Look at the label on this chocolate sauce bottle, for instance. It says, “Suitable for use with vanilla, butterscotch, strawberry, black currant and mango”. I have limited the scope of the product. Why? Because given the limited time I have to produce and ship this sauce to the market, that is only testing I am able to fit in. But I have made sure that my sauce works really well on those five flavours.

So my previous job helps me promise less and limit the scope. Then it helps me truly deliver on the promises I make.

“In quality assurance, you promise less, then make sure that what you promise is delivered without flaws.”

Adarsh, chocolate maker

Bindia: How do you test?

Adarsh: If I were to speak like a software engineer, I do unit testing and integration testing on all my chocolate products.

Bindia: Ehh? Now what are those?

Adarsh: It’s very simple actually. Software professionals enjoy using jargon and watching the rest of the world look bewildered. I don’t know why!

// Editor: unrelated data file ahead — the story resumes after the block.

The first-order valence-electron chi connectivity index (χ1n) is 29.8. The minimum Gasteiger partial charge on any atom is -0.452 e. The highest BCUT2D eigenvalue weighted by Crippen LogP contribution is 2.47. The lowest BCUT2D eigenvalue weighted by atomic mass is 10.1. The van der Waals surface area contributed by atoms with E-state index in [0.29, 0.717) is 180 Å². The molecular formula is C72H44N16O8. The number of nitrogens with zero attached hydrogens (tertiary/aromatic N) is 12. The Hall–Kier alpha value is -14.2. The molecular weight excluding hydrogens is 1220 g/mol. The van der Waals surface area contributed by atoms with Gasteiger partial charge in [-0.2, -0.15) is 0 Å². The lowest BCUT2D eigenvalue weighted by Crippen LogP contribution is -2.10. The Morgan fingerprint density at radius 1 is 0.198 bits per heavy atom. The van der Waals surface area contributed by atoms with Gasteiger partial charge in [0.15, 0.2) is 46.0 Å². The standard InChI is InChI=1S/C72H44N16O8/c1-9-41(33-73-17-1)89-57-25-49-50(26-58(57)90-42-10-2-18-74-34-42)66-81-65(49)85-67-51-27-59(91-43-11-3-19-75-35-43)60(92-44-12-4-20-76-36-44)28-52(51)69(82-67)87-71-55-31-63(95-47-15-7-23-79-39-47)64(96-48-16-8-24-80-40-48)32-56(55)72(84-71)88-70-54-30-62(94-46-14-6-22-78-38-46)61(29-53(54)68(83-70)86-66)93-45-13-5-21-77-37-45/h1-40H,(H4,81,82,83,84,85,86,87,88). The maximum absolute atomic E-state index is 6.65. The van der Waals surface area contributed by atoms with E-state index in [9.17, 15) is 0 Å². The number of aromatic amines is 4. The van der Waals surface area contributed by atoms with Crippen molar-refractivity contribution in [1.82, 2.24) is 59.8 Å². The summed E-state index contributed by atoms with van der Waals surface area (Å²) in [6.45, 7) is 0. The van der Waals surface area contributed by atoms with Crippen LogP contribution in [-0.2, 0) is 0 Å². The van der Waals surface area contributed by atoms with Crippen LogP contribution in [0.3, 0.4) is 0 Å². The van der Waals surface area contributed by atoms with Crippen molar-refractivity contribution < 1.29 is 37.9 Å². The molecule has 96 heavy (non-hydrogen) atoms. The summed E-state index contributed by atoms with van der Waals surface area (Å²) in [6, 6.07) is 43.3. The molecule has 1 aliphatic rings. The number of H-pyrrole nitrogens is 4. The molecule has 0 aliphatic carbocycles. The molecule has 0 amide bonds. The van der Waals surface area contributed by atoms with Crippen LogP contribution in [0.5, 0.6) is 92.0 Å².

Anyway, in unit testing, you take a single part of a system and test if that part works exactly as promised. In integrating testing, you test if those individual parts work together as promised.

If you were to take my chocolate sauce for instance, you need to ask yourself: what is chocolate sauce supposed to do? You devise a set of tests based on that question. Those form the unit tests. Next, you ask: before chocolate sauce ends up inside the tummy of a foodie, how does it interact with the world? It gets stored in pet bottles or cartons and then inside a fridge. It gets dumped on an ice cream sundae, and so on. Initially you make assumptions based on the current market for a product, but as your product gets used, you get to hear new conditions from its users. It is upto you to listen to those users and put their use cases as part of your unit and integration testing.